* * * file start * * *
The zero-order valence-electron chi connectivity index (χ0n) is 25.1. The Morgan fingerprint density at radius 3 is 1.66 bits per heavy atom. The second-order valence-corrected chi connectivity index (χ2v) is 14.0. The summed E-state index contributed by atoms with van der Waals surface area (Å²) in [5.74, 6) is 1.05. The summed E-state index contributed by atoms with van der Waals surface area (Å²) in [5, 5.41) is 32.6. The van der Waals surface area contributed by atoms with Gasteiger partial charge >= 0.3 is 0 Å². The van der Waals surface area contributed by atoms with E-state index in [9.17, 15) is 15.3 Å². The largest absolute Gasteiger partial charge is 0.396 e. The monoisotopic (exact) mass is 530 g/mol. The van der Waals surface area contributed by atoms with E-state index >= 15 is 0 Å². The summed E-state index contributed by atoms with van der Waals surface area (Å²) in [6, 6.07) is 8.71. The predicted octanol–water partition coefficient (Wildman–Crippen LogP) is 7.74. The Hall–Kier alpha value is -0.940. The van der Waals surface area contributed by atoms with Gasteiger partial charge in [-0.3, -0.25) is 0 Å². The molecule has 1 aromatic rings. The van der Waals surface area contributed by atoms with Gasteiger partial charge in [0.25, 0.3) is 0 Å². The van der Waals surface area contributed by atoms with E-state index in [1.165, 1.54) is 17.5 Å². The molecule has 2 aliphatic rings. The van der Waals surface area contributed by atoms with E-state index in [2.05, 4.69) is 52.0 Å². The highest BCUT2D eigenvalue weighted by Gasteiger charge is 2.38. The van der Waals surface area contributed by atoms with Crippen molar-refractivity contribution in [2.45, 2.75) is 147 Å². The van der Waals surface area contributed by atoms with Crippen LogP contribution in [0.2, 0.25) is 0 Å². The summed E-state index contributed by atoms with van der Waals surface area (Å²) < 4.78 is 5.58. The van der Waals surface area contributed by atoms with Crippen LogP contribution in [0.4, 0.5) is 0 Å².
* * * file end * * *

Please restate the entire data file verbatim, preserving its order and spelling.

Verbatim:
The zero-order valence-electron chi connectivity index (χ0n) is 25.1. The Morgan fingerprint density at radius 3 is 1.66 bits per heavy atom. The second-order valence-corrected chi connectivity index (χ2v) is 14.0. The summed E-state index contributed by atoms with van der Waals surface area (Å²) in [5.74, 6) is 1.05. The summed E-state index contributed by atoms with van der Waals surface area (Å²) in [5, 5.41) is 32.6. The van der Waals surface area contributed by atoms with Gasteiger partial charge >= 0.3 is 0 Å². The van der Waals surface area contributed by atoms with E-state index in [9.17, 15) is 15.3 Å². The largest absolute Gasteiger partial charge is 0.396 e. The monoisotopic (exact) mass is 530 g/mol. The van der Waals surface area contributed by atoms with E-state index >= 15 is 0 Å². The summed E-state index contributed by atoms with van der Waals surface area (Å²) in [6, 6.07) is 8.71. The predicted octanol–water partition coefficient (Wildman–Crippen LogP) is 7.74. The Hall–Kier alpha value is -0.940. The van der Waals surface area contributed by atoms with Gasteiger partial charge in [-0.3, -0.25) is 0 Å². The molecule has 1 aromatic rings. The van der Waals surface area contributed by atoms with Gasteiger partial charge in [0.25, 0.3) is 0 Å². The van der Waals surface area contributed by atoms with E-state index in [1.165, 1.54) is 17.5 Å². The molecule has 2 aliphatic rings. The van der Waals surface area contributed by atoms with E-state index in [2.05, 4.69) is 52.0 Å². The highest BCUT2D eigenvalue weighted by Gasteiger charge is 2.38. The van der Waals surface area contributed by atoms with Crippen molar-refractivity contribution in [2.45, 2.75) is 147 Å². The van der Waals surface area contributed by atoms with Crippen LogP contribution in [0.2, 0.25) is 0 Å². The summed E-state index contributed by atoms with van der Waals surface area (Å²) < 4.78 is 5.58. The van der Waals surface area contributed by atoms with Crippen LogP contribution in [0.4, 0.5) is 0 Å².